What is Obesity and How Can it be Treated

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The biggest challenge that we face in the management of “obesity” today is the attitude which assumes that “obesity is a choice, and does not deserve to be treated”. Patients suffering from obesity face a lot of weight-based discrimination and stigma in every walk of life. Society views them as people with low will-power and obesity is still considered as a condition that is self-inflicted.

Obesity has emerged as one of the biggest silent killers of this century and has attained epidemic proportions across the world. Today, India is the third fattest nation in the world and obesity and diabetes together are a leading cause of death amongst the non-communicable diseases.

People who have attempted to lose weight, know how difficult it is to not only lose weight but also to maintain the weight loss. On a daily basis, we see patients who put in their heart and soul into their efforts to lose weight. Unfortunately, more often than not, they meet with disappointment and tend to yo-yo between weight loss and weight gain. This entire process can be extremely disheartening and demotivating.

Weight loss solutions depend on the grade and severity of obesity. Grade of obesity depends on the range of body mass index (BMI) that a person falls in. People with a BMI between 23.5 to 27.5 Kg/m2 are overweight. Those with a BMI between 27.5 to 32.5 Kg/m2 come in grade 1 obesity, from 32.5 to 37.5 Kg/m2 suffer from grade 2 obesity and anyone with a BMI more than 37.5 Kg/m2 has grade 3 obesity.

As the grade of obesity increases, the risk of developing associated diseases increases proportionately. There is a significantly higher risk of heart disease in patients with grade 2 and 3 obesity. Type 2 diabetes, high blood pressure, high cholesterol, sleep apnoea, polycystic ovarian disease, joint pains, infertility, liver disease, deep vein thrombosis, some kind of cancers etc are a few of the diseases that are closely associated with severe obesity. In clinical practice we see that as the BMI increases, patients tend to become sicker.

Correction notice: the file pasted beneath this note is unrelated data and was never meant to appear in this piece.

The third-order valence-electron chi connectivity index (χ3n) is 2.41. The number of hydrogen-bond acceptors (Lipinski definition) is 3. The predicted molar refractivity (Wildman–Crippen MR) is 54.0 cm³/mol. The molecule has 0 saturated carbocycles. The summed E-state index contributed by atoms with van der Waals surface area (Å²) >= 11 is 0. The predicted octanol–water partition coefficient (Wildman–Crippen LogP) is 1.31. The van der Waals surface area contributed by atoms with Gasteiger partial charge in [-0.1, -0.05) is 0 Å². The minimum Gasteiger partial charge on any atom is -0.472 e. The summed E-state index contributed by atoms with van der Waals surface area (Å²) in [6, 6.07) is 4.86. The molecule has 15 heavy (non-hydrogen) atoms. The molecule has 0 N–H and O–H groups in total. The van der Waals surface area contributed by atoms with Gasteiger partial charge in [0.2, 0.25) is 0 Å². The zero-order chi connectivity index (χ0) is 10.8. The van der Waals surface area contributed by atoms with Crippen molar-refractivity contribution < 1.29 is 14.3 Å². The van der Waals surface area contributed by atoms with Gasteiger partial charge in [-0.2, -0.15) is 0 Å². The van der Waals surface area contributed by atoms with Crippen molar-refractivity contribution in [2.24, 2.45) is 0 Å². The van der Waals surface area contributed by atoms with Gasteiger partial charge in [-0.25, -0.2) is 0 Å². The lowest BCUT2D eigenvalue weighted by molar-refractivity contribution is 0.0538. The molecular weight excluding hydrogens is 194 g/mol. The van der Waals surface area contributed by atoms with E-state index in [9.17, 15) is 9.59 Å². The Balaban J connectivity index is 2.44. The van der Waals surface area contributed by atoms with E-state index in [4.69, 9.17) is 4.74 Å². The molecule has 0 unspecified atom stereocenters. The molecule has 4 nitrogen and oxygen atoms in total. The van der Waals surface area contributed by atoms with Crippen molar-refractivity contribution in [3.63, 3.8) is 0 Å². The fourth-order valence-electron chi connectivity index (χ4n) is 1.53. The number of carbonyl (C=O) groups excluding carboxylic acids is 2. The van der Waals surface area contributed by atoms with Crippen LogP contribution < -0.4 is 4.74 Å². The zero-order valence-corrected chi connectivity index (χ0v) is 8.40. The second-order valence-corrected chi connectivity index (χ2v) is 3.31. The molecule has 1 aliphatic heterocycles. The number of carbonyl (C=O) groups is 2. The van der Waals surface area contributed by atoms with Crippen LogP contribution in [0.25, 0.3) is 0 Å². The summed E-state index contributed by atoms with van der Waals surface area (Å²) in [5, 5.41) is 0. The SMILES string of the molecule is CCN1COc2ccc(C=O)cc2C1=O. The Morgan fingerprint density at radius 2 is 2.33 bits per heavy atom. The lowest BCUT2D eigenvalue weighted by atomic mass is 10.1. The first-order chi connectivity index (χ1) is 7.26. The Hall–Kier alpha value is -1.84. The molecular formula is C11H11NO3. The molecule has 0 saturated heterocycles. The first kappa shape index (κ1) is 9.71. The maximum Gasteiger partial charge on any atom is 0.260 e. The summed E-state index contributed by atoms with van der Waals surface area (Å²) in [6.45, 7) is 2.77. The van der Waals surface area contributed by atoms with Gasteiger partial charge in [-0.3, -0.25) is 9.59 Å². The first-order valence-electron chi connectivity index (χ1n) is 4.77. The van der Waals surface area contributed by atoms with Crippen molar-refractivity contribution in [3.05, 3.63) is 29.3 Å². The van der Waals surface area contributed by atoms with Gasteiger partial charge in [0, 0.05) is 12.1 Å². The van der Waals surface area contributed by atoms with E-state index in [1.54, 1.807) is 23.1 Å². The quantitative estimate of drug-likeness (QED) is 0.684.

Weight-loss solutions vary for different grades of obesity. When it comes to grade 2 and grade 3 obesity, bariatric surgery is the only method that leads to sustained weight loss. It is a gastro-intestinal surgery which entails reduction of stomach size using staplers and sometimes re-routing of small intestines. This is usually performed through key-hole surgery. There are various mechanisms by which bariatric surgery helps to lose weight. Reduction in food intake, early satiety, reduced hunger, hormonal changes, at times decreased absorption of the food and alteration in gut flora are a few of the mechanisms that lead to weight loss after surgery.

Bariatric surgery leads to significant weight loss and also helps to improve other co-morbidities especially type 2 diabetes and others as listed above.

  1. What are the treatment options for obesity?

    Like every other disease, treatment of obesity depends on the grade of severity. Patients who are overweight (BMI 23.5 to 27.5 kg/m2) and those with grade 1 obesity (BMI 27.5 to 32.5 kg/m2) largely benefit from “diet and lifestyle” modification and non-surgical options such as a balloon insertion. For patients with grade 2 obesity (BMI 32.5 to 37.5 kg/m2) with atleast 2 obesity associated diseases and those with grade 3 obesity (BMI ? 37.5 kg/m2), “bariatric surgery” is recommended.

  2. What is bariatric/metabolic surgery?

    It is a type of advanced gastro-intestinal surgery which entails reduction of stomach size using staplers and sometimes re-routing of small intestines. This is performed through key-hole surgery which entails 4 to 5 tiny puncture marks on the abdomen. It can also be done through a “single-incision” in selected patients.
    There are various mechanisms by which bariatric surgery helps to lose weight. Reduction in food intake, early satiety, reduced hunger, hormonal changes, at times decreased absorption of the food and alteration in gut flora are a few of the mechanisms that lead to weight loss after surgery.

  3. How is the post-operative recovery and how much weight loss is expected after surgery?

    As bariatric surgery is performed through key-holes, recovery is much faster. Patients can walk within 6 to 8 hours of surgery and most often get discharged from the hospital within 36 to 48 hours after the operation. Pain levels are also low and most patients get back to routine work within 7 to 10 days of surgery.
    Weight loss happens over a period of 12 to 18 months after surgery and most patients lose about 65 to 75% of their excess weight. In addition to weight-loss there is also a marked improvement in obesity associated diseases such as diabetes, high blood pressure, sleep apnoea, PCOS, joint pains, breathing issues etc.

  4. Is bariatric surgery safe?

    Bariatric surgery is as safe as other surgeries like gall bladder surgery or a knee replacement. In experienced hands the chances of success are more than 98%.

Last but not the least, fear of surgery pushes sometimes patients into exploring other non-viable options. Please remember that like every other chronic disease, obesity is also progressive and continues to adversely affect all other organs of your body. Treatment of a disease must be done in accordance with the stage of the disease and sometimes treatment delayed is treatment denied.  Please treat obesity as a disease and seek timely help from qualified medical specialists.

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